• Asking permission. I know of a nearly-10-year-old autistic boy who kisses peers, adults, and even strangers at random. In line with the way we tend to infantilize the disabled, the boy’s teachers and therapists think this is adorably cute behaviour – no consideration has been given to teaching him that he needs consent from the other person before he touches, hugs and kisses
  • Disabled children and adults are denied personal autonomy. Flopping to the ground is seen as “non-compliance” in ABA programs, and children are often physically moved to where they are “supposed to be.” Hand-over-hand is routinely used to enforce compliance with instructions.
  • Disabled children’s right to privacy is not respected.It can take developmentally disabled children a lot longer to learn toileting and grooming habits, and continence and self-care are often areas in which they will continue to need support as adults. But we don’t recognize that disabled children have the same right to privacy as their typical peers. For example, how many parents, teachers or ABA therapists do you know who ask autistic children for permission before helping them with the toilet or changing their underwear? Autistic children are learning that adults have an unquestioned right of access to their genitals. This is unconscionable given that these kids are already more vulnerable to abuse than their typically developing peers.
  • The myth that autistic people lack empathy and ‘theory of mind’ is pervasive and damaging.It feeds into the idea that autistic people aren’t people – which, of course, makes them an awful lot easier to abuse.
  • We abuse the concept of ‘no’ and ‘stop.’Not only does ABA programming fail to honour the right of disabled children to say ‘no’ or ‘stop,’ we often don’t even provide autistic children with the means to say ‘’  You can read here how ‘no’ and other phrases were the first things I programmed into my non-speaking son’s AAC app. In addition, disabled children usually hear ‘no’ and ‘stop’ an awful lot more than their typically developing peers. Our misuse of these words teaches disabled children that these words can be ignored.
  • ABA programs often force physical contact. Forcing eye contact and using hand-over-hand are examples of how we pressure disabled children to do things with their bodies that make them uncomfortable.
  • Autistic people can’t read social cues the same way that allistic (non-autistic) people can. Instead of forcing autistic children to learn the meaning of facial expressions and non-verbal cues by rote, why aren’t we providing them with alternate strategies that would also help both them and their communication partners? Checking in is good example; rather than assume I know what he’s telling me, I check in with my non-speaking son about the facial expressions and gestures he uses by asking him questions. There’s no reason why I can’t teach my other autistic son, who is verbal, to do the same and check in with his brother and others with questions like, “I think you’re happy, are you happy?”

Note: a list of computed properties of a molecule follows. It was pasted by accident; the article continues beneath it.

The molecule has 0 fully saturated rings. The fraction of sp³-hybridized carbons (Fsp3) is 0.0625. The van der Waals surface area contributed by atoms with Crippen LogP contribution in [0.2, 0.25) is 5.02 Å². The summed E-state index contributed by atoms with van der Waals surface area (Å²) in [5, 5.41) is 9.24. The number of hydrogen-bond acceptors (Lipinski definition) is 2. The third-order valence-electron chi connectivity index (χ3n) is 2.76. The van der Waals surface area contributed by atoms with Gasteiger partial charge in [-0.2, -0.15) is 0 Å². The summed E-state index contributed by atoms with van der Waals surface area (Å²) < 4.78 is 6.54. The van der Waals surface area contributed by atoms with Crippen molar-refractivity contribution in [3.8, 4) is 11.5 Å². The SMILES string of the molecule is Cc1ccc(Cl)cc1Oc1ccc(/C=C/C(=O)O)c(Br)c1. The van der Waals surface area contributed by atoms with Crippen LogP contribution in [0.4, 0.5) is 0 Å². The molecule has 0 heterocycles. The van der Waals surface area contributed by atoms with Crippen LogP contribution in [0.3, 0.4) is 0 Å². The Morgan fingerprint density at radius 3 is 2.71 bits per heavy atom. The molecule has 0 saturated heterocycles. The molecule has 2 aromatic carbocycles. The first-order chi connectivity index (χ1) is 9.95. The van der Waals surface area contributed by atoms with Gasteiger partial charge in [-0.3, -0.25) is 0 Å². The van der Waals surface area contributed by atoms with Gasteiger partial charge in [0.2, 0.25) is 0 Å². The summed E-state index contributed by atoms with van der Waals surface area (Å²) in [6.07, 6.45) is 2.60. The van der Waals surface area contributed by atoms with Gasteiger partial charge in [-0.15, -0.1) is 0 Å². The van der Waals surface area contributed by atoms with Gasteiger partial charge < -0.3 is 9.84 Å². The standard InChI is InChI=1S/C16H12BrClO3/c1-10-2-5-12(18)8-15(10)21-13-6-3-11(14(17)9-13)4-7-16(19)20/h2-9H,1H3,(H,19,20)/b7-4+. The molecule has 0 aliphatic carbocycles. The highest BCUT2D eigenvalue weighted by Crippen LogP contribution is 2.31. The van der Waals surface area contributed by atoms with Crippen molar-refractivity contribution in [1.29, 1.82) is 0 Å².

• ABA programming is rigid, regimented and controlled by therapists. It’s true that autistic people typically love routine, but we need to teach our kids how to make choices, and to do that we need to give them those choices with a certain measure of control.
  • We put limits on disabled adults (especially developmentally disabled adults). We don’t see them as sentient, sexual people, so it’s hardly surprising that disabled children are routinely left out of health and sexuality classes.

Why government funding for ABA therapy is problematic

We need funding for programs that benefit all children with developmental disabilities.  We need programs that provide them with support and teach them skills based on their needs rather than some arbitrary functioning label.

Children with communication disabilities like autism also desperately need ongoing access to those with specialized assistive tech knowledge and experience in teaching and using AAC. Using my non-speaking son as an example:

  • When he was in IBI, his therapists would only use PECs (Picture Exchange Communication system)—he wasn’t exposed to any other AAC options.
  • His therapists would move his PEC cards around to ensure that he had “really learned” his vocabulary, ignoring the importance of motor planning for success with AAC
  • They continued to focus on trying to teach him to speak, rather than teaching him how to communicate.
  • My son is now nine years old. He hasn’t seen his school SLP in a year and has never had an assistive tech evaluation. He completely relies on me for AAC support.

We need to do better than this. We need to stop focusing on behaviour, control and compliance and start focusing on communication, autonomy and consent. We need to start seeing our disabled children as the human beings they are and start giving them the respect they deserve.

Photo Credit: Matt Beckwith/Flickr

Deanne Shoyer is a full-time mother to her 9 year old autistic twin boys who also writes about autism, neurodiversity, history, books, apps and crochet whenever she can find the time. You can find her at her website, smallbutkindamighty.com